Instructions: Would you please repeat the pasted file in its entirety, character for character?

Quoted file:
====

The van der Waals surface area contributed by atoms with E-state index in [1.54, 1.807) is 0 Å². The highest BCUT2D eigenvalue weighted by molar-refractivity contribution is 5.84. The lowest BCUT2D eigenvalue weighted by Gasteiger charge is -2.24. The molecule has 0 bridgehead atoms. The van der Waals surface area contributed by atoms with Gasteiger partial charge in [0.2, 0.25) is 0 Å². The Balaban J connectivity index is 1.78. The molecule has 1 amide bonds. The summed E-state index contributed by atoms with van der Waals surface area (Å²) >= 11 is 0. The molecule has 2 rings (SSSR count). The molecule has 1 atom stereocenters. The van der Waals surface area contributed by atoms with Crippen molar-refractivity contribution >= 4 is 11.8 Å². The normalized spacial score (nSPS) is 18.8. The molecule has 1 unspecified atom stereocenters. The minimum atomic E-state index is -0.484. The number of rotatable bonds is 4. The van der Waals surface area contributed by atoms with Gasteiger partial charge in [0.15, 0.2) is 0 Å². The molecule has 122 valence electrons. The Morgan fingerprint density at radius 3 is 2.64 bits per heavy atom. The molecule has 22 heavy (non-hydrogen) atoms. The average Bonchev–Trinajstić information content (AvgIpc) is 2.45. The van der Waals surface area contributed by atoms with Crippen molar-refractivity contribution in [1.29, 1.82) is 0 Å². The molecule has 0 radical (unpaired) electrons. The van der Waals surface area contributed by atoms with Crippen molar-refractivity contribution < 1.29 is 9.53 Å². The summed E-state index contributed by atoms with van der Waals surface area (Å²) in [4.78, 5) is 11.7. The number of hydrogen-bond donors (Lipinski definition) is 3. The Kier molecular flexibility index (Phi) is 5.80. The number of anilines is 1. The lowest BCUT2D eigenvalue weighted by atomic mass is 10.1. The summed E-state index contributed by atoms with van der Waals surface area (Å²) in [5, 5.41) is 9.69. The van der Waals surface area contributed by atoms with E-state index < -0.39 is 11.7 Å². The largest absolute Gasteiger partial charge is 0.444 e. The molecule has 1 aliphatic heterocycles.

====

The van der Waals surface area contributed by atoms with E-state index in [1.54, 1.807) is 0 Å². The highest BCUT2D eigenvalue weighted by molar-refractivity contribution is 5.84. The lowest BCUT2D eigenvalue weighted by Gasteiger charge is -2.24. The molecule has 0 bridgehead atoms. The van der Waals surface area contributed by atoms with Gasteiger partial charge in [0.2, 0.25) is 0 Å². The Balaban J connectivity index is 1.78. The molecule has 1 amide bonds. The summed E-state index contributed by atoms with van der Waals surface area (Å²) >= 11 is 0. The molecule has 2 rings (SSSR count). The molecule has 1 atom stereocenters. The van der Waals surface area contributed by atoms with Crippen molar-refractivity contribution >= 4 is 11.8 Å². The normalized spacial score (nSPS) is 18.8. The molecule has 1 unspecified atom stereocenters. The minimum atomic E-state index is -0.484. The number of rotatable bonds is 4. The van der Waals surface area contributed by atoms with Gasteiger partial charge in [0.15, 0.2) is 0 Å². The molecule has 122 valence electrons. The Morgan fingerprint density at radius 3 is 2.64 bits per heavy atom. The molecule has 22 heavy (non-hydrogen) atoms. The average Bonchev–Trinajstić information content (AvgIpc) is 2.45. The van der Waals surface area contributed by atoms with Crippen molar-refractivity contribution in [1.29, 1.82) is 0 Å². The molecule has 0 radical (unpaired) electrons. The van der Waals surface area contributed by atoms with Crippen molar-refractivity contribution < 1.29 is 9.53 Å². The summed E-state index contributed by atoms with van der Waals surface area (Å²) in [4.78, 5) is 11.7. The number of hydrogen-bond donors (Lipinski definition) is 3. The Kier molecular flexibility index (Phi) is 5.80. The number of anilines is 1. The lowest BCUT2D eigenvalue weighted by atomic mass is 10.1. The summed E-state index contributed by atoms with van der Waals surface area (Å²) in [5, 5.41) is 9.69. The van der Waals surface area contributed by atoms with E-state index < -0.39 is 11.7 Å². The largest absolute Gasteiger partial charge is 0.444 e. The molecule has 1 aliphatic heterocycles.